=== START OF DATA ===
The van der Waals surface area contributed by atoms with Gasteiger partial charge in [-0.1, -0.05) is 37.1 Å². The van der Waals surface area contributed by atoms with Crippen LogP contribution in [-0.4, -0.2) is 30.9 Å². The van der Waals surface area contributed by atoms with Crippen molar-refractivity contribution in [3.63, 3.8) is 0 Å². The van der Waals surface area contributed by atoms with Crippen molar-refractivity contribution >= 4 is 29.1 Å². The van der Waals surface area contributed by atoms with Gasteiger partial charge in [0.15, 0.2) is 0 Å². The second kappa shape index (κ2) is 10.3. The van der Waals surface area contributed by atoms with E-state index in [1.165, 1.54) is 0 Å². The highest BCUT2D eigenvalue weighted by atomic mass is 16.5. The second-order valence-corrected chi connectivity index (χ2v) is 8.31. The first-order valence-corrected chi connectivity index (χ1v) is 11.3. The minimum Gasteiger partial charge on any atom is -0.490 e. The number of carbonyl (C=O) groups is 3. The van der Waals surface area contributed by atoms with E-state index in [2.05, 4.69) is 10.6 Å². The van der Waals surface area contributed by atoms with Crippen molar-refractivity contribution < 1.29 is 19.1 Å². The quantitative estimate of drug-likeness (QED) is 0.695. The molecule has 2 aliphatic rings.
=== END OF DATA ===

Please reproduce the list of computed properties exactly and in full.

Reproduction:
The van der Waals surface area contributed by atoms with Gasteiger partial charge in [-0.1, -0.05) is 37.1 Å². The van der Waals surface area contributed by atoms with Crippen LogP contribution in [-0.4, -0.2) is 30.9 Å². The van der Waals surface area contributed by atoms with Crippen molar-refractivity contribution in [3.63, 3.8) is 0 Å². The van der Waals surface area contributed by atoms with Crippen molar-refractivity contribution >= 4 is 29.1 Å². The van der Waals surface area contributed by atoms with Gasteiger partial charge in [0.15, 0.2) is 0 Å². The second kappa shape index (κ2) is 10.3. The van der Waals surface area contributed by atoms with E-state index in [1.165, 1.54) is 0 Å². The highest BCUT2D eigenvalue weighted by atomic mass is 16.5. The second-order valence-corrected chi connectivity index (χ2v) is 8.31. The first-order valence-corrected chi connectivity index (χ1v) is 11.3. The minimum Gasteiger partial charge on any atom is -0.490 e. The number of carbonyl (C=O) groups is 3. The van der Waals surface area contributed by atoms with E-state index in [2.05, 4.69) is 10.6 Å². The van der Waals surface area contributed by atoms with Crippen molar-refractivity contribution < 1.29 is 19.1 Å². The quantitative estimate of drug-likeness (QED) is 0.695. The molecule has 2 aliphatic rings.